Cutting Alex Cora, as the Mets did Saturday, is not going to get them to the playoffs. Nor is benching Luis Castillo in favor of Ruben Tejada or forcing Jeff Francoeur into a platoon with Fernando Martinez.
There's no sense in pretending otherwise. But the Mets did accomplish a few things with yesterday's flurry of roster moves, some of them significant.
With Cora 18 games away from a $2-million vesting option, the Mets avoided another fiscal blunder, so that's a positive.
Cora is just the first domino to fall, however, as the Mets, in the guise of improving their slim postseason chances, look to remodel themselves for 2011.
General manager Omar Minaya emphasized that bringing up the 20-year-old Tejada and the 21-year-old Martinez was in no way a sign that the Mets are giving up on this season. In reality, it was the last card the embattled GM had left to play.
With no freedom to add payroll, and a directive to hold tightly to prospects, Minaya turned to Tejada, who batted .212 in his previous stays with the Mets, and promoted the oft-injured Martinez for the first time this season. Not exactly on par with trading for Roy Oswalt, but at least Minaya can say he did more than sit by the window waiting for the sun to come up the next day.
"We just thought we need to change it up some," he said. "These are not main pieces. This is about trying to find something different to get us to score some runs. We still feel we're in the pennant race and we feel that we're bringing them up here to help us win some games."
Minaya was an instant success at one thing - angering both Castillo and Francoeur. Both couldn't understand why they were singled out to have their playing time trimmed by a pair of college-age rookies. But that probably is just the first step toward their eventual release - first the bench, then the door.
Even Jerry Manuel seemed a little uncomfortable talking about the moves before yesterday's game. The manager had backed two of his supposed core players through their tough times, and then Minaya basically torched any remaining shreds of those relationships. Preparing Tejada and Martinez for next season doesn't do a heck of a lot for Manuel, who isn't going to be here anyway. "These are not the answers," Manuel said.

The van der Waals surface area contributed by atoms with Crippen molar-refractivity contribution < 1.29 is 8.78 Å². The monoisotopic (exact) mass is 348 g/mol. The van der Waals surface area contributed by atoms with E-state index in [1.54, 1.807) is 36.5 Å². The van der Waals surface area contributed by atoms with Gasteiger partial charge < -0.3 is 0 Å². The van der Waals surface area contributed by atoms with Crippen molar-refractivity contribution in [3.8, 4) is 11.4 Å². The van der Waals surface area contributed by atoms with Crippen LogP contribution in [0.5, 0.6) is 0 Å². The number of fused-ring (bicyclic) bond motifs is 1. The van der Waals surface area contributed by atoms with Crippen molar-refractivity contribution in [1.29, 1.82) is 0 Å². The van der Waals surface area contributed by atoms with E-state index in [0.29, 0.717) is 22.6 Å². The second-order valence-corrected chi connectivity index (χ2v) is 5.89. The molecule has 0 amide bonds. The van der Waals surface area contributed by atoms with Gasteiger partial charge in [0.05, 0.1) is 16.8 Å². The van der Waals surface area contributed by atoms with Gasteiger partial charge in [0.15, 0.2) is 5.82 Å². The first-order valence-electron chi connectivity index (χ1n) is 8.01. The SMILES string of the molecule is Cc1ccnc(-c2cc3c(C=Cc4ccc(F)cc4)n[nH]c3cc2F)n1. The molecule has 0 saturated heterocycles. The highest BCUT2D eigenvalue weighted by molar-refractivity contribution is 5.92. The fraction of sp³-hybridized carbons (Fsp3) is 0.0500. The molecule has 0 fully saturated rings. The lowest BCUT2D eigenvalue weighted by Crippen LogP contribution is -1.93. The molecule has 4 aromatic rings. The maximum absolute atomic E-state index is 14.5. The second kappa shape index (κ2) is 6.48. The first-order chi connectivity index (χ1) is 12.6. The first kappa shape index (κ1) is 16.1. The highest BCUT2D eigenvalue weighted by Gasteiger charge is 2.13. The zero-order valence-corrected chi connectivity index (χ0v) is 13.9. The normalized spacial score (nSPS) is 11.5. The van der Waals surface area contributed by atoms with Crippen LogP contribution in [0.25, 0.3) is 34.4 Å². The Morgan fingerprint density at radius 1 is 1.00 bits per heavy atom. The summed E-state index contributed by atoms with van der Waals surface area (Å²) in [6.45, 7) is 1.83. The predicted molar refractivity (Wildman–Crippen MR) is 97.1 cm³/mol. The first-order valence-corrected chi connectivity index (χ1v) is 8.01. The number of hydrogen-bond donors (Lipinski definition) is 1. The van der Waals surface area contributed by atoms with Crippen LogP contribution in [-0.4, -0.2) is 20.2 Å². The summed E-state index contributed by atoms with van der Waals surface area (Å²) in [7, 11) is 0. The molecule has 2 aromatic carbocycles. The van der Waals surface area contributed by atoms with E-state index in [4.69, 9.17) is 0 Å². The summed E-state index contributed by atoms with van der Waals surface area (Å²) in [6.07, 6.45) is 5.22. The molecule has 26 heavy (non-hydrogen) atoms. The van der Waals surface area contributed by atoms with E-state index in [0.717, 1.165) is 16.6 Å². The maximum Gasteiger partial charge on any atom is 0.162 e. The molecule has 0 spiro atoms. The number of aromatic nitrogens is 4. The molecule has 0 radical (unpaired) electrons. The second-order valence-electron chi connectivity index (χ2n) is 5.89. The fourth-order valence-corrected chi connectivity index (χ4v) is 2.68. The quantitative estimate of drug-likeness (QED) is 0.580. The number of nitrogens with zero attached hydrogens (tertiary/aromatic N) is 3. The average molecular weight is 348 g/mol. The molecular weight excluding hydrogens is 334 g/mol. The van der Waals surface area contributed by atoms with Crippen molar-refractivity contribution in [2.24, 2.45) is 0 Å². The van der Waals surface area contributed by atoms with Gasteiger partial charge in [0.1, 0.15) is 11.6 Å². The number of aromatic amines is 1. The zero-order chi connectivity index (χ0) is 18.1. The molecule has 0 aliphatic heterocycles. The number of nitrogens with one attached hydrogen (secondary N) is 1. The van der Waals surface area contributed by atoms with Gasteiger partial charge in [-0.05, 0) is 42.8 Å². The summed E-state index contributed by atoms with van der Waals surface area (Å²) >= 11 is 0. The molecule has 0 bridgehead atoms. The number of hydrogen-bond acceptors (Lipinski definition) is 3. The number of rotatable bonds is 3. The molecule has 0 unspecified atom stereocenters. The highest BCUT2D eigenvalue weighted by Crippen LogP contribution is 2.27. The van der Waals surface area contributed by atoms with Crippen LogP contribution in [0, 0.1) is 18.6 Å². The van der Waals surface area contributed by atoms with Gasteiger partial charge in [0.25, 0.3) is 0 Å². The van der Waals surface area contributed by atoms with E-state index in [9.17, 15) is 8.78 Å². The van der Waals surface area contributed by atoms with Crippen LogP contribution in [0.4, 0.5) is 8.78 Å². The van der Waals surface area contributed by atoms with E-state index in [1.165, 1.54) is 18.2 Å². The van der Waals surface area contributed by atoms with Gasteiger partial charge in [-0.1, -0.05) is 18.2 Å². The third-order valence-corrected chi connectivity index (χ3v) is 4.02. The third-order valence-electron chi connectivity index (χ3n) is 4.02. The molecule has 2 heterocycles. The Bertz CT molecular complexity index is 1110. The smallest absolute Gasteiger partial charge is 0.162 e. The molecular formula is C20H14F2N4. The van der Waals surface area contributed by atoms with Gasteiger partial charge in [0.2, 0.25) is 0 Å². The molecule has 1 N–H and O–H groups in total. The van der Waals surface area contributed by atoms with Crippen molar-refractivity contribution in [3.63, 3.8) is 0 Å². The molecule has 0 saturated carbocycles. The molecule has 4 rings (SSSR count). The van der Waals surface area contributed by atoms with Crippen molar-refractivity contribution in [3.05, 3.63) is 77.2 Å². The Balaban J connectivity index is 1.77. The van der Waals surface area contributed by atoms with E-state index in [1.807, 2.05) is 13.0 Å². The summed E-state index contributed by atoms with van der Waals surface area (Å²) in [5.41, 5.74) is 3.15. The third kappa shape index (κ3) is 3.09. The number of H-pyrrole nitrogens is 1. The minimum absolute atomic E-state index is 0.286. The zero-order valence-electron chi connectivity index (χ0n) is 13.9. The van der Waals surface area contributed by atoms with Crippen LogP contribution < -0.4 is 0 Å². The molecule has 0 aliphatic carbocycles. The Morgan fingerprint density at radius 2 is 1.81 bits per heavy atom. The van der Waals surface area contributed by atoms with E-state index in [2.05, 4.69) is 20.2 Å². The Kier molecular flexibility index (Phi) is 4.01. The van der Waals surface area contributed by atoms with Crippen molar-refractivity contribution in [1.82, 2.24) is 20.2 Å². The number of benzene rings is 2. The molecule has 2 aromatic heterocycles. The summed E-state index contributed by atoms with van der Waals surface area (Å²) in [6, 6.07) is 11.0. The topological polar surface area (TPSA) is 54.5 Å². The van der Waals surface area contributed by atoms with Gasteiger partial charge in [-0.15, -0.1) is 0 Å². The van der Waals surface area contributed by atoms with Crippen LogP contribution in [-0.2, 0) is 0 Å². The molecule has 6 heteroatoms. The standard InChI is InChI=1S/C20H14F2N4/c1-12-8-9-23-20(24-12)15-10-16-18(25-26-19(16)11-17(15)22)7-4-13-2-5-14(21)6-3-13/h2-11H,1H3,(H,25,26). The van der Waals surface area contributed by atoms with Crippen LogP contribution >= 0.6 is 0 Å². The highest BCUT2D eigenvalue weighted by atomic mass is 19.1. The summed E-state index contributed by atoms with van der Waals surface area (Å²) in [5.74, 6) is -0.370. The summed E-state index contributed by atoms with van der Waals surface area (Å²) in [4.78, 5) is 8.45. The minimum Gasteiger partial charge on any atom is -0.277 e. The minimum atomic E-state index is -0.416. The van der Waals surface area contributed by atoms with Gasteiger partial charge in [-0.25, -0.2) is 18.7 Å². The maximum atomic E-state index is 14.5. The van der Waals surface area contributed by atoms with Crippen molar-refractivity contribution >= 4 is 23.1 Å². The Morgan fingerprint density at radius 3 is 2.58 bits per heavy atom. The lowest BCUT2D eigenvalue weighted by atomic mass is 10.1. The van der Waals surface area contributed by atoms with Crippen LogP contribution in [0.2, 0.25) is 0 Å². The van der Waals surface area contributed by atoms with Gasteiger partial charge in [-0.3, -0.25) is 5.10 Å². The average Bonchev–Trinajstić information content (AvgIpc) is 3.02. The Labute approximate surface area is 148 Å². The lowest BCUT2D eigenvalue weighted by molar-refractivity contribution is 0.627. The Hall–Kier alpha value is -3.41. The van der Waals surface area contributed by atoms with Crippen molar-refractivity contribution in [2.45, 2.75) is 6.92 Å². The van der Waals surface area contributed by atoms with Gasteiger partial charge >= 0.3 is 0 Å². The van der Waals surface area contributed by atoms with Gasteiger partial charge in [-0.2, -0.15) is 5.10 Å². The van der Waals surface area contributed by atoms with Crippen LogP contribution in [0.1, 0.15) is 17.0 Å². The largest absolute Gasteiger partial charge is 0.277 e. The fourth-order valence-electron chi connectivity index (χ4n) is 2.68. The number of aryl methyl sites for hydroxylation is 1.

No, but they do give the Mets low-cost options that might even keep a restless fan base interested to some degree. And with each day off the calendar, the more palatable it becomes to eat some of the money on the team's bloated contracts.
Castillo is down to about $2 million for the remainder of this season and $6 million for 2011. Francoeur has only about $1.6 million left on his $5-million deal, and he was going to be non-tendered by the Mets after this year anyway.
The Mets had no immediate plans to release Castillo or Francoeur even though both now want out, but that thinking could hinge on the performances of Tejada and Martinez.
The bottom line is that the Mets still have more hard decisions to make - and that's before grappling with the whole Oliver Perez headache. As much as Minaya talked glowingly about Cora as a clubhouse leader and future general manager, he was hitting .207 with a .265 on-base percentage, and his release was long overdue.
"I've known him since he was a junior in high school," Minaya said.
That probably explains why Minaya felt compelled to give Cora $2 million in the first place, but now it's time to start undoing those mistakes, and Saturday was a step in that direction.
It's too late to transform the Mets into serious contenders. The time for that was in June, when they were 10 games over .500 and wrestling with the Braves for the division's top spot. But don't worry about that now. After yesterday's shuffling, sit back, try to enjoy the Mets' kiddie corps and dream of a better 2011.